Friday 5 December 2014

Post Natal Bodies: Does my bump look big in this?

I was told on several occasions how much pregnancy suited me; that I was 'blooming' or 'glowing'. There is something about a baby bump that makes people see a woman's body differently; she is beautiful because of the life she is creating. Her body reflects the awe we see in nature; the miracle of life (that and the lovely skin, hair and the temporary boob job, of course).

But what if I told you this photo was taken one week after the birth of my second baby? Would it change your opinion of how I look? Does my bump become less beautiful?

As soon as I'd had my first baby, eyes would wander to my waistline. It seemed almost instinctive for people to assess my post-natal figure, even when I felt at my most vulnerable. A few months down the line I got a few "You've done well to lose the baby weight" lines, as though I then merited some sort of validation for what merely time had done on it's own; as though losing my bump was as much of an achievement as growing a life itself.

I remember going to the theatre soon after I'd had my first baby and watching some young dancers wearing crop tops, flaunting their flat little midriffs. A friend turned to me and said "do you remember when your belly looked like that?" Short of bursting into a bout of hormonal tears, I accepted that my friend, along with most people who have not had children, had no idea how a post natal belly should look – nor how long it would take to go down, if at all. In fact, I had no real clue myself because I'd never known anyone open enough to tell me. I felt a little bit disappointed with the way that I looked.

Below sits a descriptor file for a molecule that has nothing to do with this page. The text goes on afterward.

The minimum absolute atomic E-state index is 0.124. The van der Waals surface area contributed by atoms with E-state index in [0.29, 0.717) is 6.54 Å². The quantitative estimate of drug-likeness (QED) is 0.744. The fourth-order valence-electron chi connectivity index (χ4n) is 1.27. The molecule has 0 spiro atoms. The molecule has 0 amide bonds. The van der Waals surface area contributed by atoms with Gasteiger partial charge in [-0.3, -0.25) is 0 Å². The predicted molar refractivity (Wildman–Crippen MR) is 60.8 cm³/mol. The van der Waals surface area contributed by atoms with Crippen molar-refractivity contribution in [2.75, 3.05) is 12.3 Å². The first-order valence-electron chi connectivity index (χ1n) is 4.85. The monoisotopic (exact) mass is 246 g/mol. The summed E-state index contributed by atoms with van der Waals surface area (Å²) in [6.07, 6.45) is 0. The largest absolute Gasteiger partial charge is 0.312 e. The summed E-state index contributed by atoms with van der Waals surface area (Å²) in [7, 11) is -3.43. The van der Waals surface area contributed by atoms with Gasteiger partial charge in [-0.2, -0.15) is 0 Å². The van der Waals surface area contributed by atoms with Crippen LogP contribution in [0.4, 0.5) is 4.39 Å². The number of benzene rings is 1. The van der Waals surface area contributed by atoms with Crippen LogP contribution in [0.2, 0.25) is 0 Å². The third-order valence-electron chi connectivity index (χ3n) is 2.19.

You see, the media would have you believe that when a celebrity gives birth, her belly shrinks back to the flat, toned stomach she had pre-pregnancy. The true nature of a post natal belly has become a taboo subject, making women ashamed of their rotund midriffs. Women who give birth for the first time look down in shock when they see their little paunch with now no 'miracle of life' inside to validate it, rushing to the H&M sales to stock up on oversized jumpers.

But why do we feel the need the need to hide our bumps? Mine is still the same one that worked a miracle, why should I disguise it with control pants and baggy jumpers? Why should I add to the taboo and make more women feel less comfortable about their bodies, when they should be proud of what their bodies have been through? Let's not believe the celebrity tripe that we're fed with. I'm sure their bellies are bound look a lot flatter than mine with a personal trainer on hand, a full-time nanny and money for all the cosmetic surgery they want.

Actually, a year or so after I'd had my first baby my stomach looked better than it ever had because I worked hard at getting my figure back, but we need to give ourselves a realistic expectation as to how long it takes for our bodies to adjust. I'll update you on my blog how long it takes for my bump to go down this time (all be it with less time and energy to exercise!) but in the process I need to respect what nature has put me through. We need to give ourselves credit for the body changes bestowed upon us, not be ashamed of them. This is just part of life and the sooner we, as individuals, are ready to accept that, the more accepted women will feel about themselves on the whole.

So yes, my bump does look big in this but I refuse to be told I am less beautiful because of it. I'm learning to accept myself and what life throws at me, and this is just one of those things. Sure, I'd rather have my flat tummy back, but it's not unachievable, it will just take time. Lets give ourselves a break and learn to be proud of what we've gone through and the miracle of life we have created.

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